‘So, what finally made the difference for you – that you’re really pregnant?’ my friend Sharon asked me. She wasn’t the first. As a columnist who publicly detailed my fertility journey in The New York Times Motherlode blog – covering three years, four miscarriages, and nine rounds of in vitro fertilisation (IVF) – I had just announced I was in my second trimester. It looked like this pregnancy was going to stick. I was 44 and my husband Solomon 48, and we were finally going to have a baby!
But how, asked readers, many of whom were themselves trying to conceive or had a friend or relative doing IVF – the process of stimulating a woman’s hormones to produce extra eggs, then extracting them, fertilising them with a man’s sperm, and transferring the resulting embryos back into her uterus. (IVF and other assisted reproductive technologies account for 1.5 per cent of all American births.)
‘You’re my beacon of hope,’ said Sharon. ‘What made it work?’ I did not want take myself off her pedestal, or steal her faith, but I also had to be honest. ‘I used donor eggs, you know,’ I said.
‘Oh,’ she replied, not bothering to disguise the disappointment in her voice. ‘Donor eggs. OK,’ she said sadly and quickly got off the phone. No congratulations, no happiness, no nothing.
I was carrying our child, made from my husband’s sperm and an egg from a stranger. The child would grow inside me from the time it was an embryo just five days old. With science increasingly showing that unborn babies can feel, perceive and learn in utero, getting pregnant with a donor egg caused me to rethink my ideas about mother-child bonding, the meaning of attachment, and motherhood as a whole. The more this baby grew inside me, the more I felt love for her.
Yet to Sharon and many others I had failed. I’d failed to achieve the holy grail of fertility treatment: having a child with my own and my husband’s DNA.
Among those trying to conceive, there’s a hierarchy of preference for how. Obviously, the easiest and least costly is just plain sex. Then there’s IVF – today, such a ‘normal’ medical procedure that people often don’t mention it. And why should they? These ‘test-tube babies’ use the mother’s oocytes and father’s sperm, so they’re genetically related to both parents, not to mention carried by the mother: equal in almost every way to natural conception.
Lower on the totem pole is what’s called ‘third-party reproduction’, the use of an individual outside the primary relationship to make a baby possible. Everyone knows about sperm donation, with thousands of banks where you can choose a guy like from an online dating profile; single mothers are not ashamed to admit creating a child using their own genes combined with those of a (tall, hot, smart) stranger. It’s so acceptable there’s even been a Vince Vaughn comedy – Delivery Man (2013) – about it.
Surrogacy, in which a woman outside the relationship carries the couple’s embryo until birth, has also made it to the mainstream. There’s the 2008 Tina Fey/Amy Poehler movie Baby Mama, not to mention countless celebrities such as Jimmy Fallon and Sarah Jessica Parker telling the world that surrogates carried their babies, created from the couples’ own sperm and eggs.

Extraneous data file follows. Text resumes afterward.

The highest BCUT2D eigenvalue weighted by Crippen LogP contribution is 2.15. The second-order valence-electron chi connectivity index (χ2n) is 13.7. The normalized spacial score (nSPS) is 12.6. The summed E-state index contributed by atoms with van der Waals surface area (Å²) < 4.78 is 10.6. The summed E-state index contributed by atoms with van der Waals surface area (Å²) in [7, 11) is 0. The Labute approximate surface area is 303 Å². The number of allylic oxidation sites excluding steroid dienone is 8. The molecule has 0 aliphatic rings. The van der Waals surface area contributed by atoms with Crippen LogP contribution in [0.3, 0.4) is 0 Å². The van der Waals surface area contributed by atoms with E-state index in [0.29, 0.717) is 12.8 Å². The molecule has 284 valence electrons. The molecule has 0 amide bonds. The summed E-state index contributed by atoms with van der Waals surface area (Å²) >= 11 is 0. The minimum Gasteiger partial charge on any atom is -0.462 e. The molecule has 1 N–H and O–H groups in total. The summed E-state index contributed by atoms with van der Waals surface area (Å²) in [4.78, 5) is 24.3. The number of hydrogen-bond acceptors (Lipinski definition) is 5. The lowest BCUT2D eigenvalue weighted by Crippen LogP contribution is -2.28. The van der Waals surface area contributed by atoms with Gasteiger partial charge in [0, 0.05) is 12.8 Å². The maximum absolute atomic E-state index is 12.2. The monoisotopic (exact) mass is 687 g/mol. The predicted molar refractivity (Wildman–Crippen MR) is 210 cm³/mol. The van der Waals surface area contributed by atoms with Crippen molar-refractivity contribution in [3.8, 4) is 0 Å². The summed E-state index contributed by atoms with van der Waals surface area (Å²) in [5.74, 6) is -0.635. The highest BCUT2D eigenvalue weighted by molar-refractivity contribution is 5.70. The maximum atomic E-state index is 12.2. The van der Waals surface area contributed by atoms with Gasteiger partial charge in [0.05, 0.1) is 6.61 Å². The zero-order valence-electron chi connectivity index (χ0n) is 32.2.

Even adoption has changed. Instead of being shrouded in secrecy, with the children themselves often not knowing, the fact is now proudly broadcast to the world, which looks upon it as nearly saintly, parents ‘saving’ unwanted children.
The only thing that still seems to be a secret in these uber-confessional days is women who use donor eggs.
Their numbers are not small. In 2013, out of some 175,000 fertility cycles in America, slightly more than 10 per cent used donor eggs according to the Society of Assisted Reproductive Technology’s (SART) National Clinic Summary Report. And of 63,286 babies born through IVF, 9,512, or 15 per cent, were from donor eggs.
Which makes sense: a woman’s fertility – or lack of it – is often dependent on the age of her eggs, not of her body. The highest cause of infertility is Diminished Ovarian Reserve, which means fewer eggs of worse quality, unlikely to result in a live, healthy baby. Hence the push for women under 35 to freeze their eggs – to stop time just as their fertility begins to decline.
According to the 2013 stats, a woman under 35 – the lowest age range that is counted in the statistics – has a 40.1 per cent chance of having a baby by IVF; however a woman over 42 has only a 4.5 per cent chance. Yet a woman of any childbearing age who uses fresh donor eggs has a 49.6 per cent chance of having a baby.
Of course, the word ‘donor’ is just a euphemism in most places. The eggs are often purchased, except for those from the few family members who actually do donate their eggs. To avoid having the eggs classified as organs, which are illegal to sell, people technically buy the donor’s cycle, regardless of how many eggs result from it.
Around the world, laws regarding egg donation vary: in the United States, egg donation is legal and donors may be anonymous; they can be paid up to $10,000, with travel costs and medical care on top of that. Add another $12,400 on average for IVF, which must still be done, only it is the the donor who is stimulated with hormones and has her eggs extracted. In Canada, the donor egg is legal only if it’s free and the donor known; in France, donation must be free and the egg donor anonymous. French donors are compensated €500-€1,000 in personal profit, with the process itself costing €4,500 more. This contrasts with Austria, Germany, Italy, and Norway, where egg donation is outlawed.
Costs hardly explain why women who use donor eggs keep it such a secret. After all, gestational surrogacy in the US ranges from $100,000 to $150,000, while domestic adoption ranges from $30,000 to $44,000 or more.